Arctic Co-ops recycling turns empty pop cans into cash

$1,500 goes for each non-profit group to fill sealift container with cans


Carine Chalut, director of Garderie les Petits Nanooks daycare in Iqaluit, heads up a recycling collection program through the Arctic co-ops system. (PHOTO PETER VARGA)

Carine Chalut, director of Garderie les Petits Nanooks daycare in Iqaluit, heads up a recycling collection program through the Arctic co-ops system. (PHOTO PETER VARGA)

If you want to keep your pop cans out of landfills in Nunavut, there’s generally only one way to do it — and that’s through Arctic Co-operatives Ltd..

In 24 or Nunavut’s 25 communities, the ACL program offers people a chance to drop their empty cans in recycling bins at the co-op stores.

The ACL then offers the use of its shipping and supply system to take pop cans out of communities.

Shipping containers loaded with supplies from the South normally go back empty. So why not pack recyclables in the empty containers to be taken back for re-use?

“We’re just providing the means [to recycle] through the co-op systems, through Nunavut Sealink and Supply to get the product brought back south and to the recyclers,” said Duane Wilson, ACL’s vice-president of merchandising and logistics.

The co-op has just entered the third year of its recycling program, which started after the Government of Nunavut concluded it could not cover a territory-wide program of its own.

“This is to fill a breach where nothing existed before,” Wilson said.

ACL funds the program in part through a 10-cent charge on disposable plastic grocery bags.

Collection of cans is left up to individual co-op stores. As an added incentive for communities to collect cans, ACL offers $1,500 to any community-oriented non-profit groups who can fill a sealift container with aluminum cans.

The money usually goes to schools and youth programs that can organize collection drives, Wilson said.

“The school in Hall Beach has used their proceeds from recycling to run a breakfast program, and send some kids out on traditional hunting and fishing excursions,” he said.

What groups do with the $1,500 and how they collect the cans is up to them, he said.

“It’s not for me to judge. If that’s the priority of the community, then that’s great,” Wilson said. “We’re only too happy to help them meet their objectives.”

The program has seen steady success since its first sealift season in 2011, with a total of 19 sealift containers of aluminum shipped out of Nunavut, amounting to some 750,000 pop, beer and other aluminum cans. A container typically holds up to 40,000 aluminum cans, Wilson said.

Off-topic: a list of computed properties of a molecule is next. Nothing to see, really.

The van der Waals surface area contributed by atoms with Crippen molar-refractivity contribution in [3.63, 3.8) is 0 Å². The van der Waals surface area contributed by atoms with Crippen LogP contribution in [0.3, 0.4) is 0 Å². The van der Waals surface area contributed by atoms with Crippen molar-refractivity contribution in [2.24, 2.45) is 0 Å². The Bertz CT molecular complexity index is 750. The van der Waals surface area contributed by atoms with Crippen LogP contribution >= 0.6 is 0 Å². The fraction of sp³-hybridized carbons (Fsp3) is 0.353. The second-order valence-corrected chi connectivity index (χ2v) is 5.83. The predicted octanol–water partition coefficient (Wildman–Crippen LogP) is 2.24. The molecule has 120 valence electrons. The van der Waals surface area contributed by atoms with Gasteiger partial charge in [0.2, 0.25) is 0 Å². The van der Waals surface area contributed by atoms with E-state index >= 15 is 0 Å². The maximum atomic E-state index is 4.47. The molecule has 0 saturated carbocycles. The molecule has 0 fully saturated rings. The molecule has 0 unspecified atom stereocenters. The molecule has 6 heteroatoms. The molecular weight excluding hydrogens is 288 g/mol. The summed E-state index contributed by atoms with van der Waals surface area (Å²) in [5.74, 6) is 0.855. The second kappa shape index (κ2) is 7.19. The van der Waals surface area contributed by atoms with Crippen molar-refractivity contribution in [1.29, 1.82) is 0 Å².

These totals don’t include the three million cans and bottles that the co-op shipped out of Rankin Inlet in 2011, which were left over from a GN pilot project in that community.

“They just never lifted that material out,” said Wilson. “So we helped get that out in the fall of 2011.”

Nunavut’s only community without recycling remains Clyde River.

The most recent community to be added to the ACL recycling program is the capital itself. Les Petits Nanooks daycare centre signed on last summer, and has filled up one sealift container since then, with another “well underway” to be filled by October, according to its director Carine Chalut.

Les Petits Nanooks takes aluminum cans at two collection points — one by Ecole des Trois Soleils and another in the city centre near the shoreline.

“We don’t really have the means right now to collect a tonne,” said Chalut, noting that several containers’ worth of aluminum could be collected in Iqaluit. “But again, it’s volunteer-driven, and not everybody can do that.”

Stéphane Daigle, the co-op’s regional manager for Nunavut, said Iqaluit could potentially pack as many as 14 containers per year with aluminum cans.

“It’s a lot of work to sort the cans out, and to make sure they’re properly bagged,” he said. “But at the end of the day, the funds are for the organizations that administer the program.”

The Hamlet of Arviat has demonstrated the greatest success at collecting pop cans, having filled six sealift containers since the start of the program.

For a community numbering less than 500 residents, Kimmirut has shown the most impressive results, said Wilson, shipping out two containers’ worth – or 80,000 cans.

Once shipped out, the aluminum is sold to recyclers in southern Canada. Proceeds from this are “nowhere near close” to covering the costs of the program, said Wilson, with the gap still covered by charges on the single-use plastic bags in the co-op stores.

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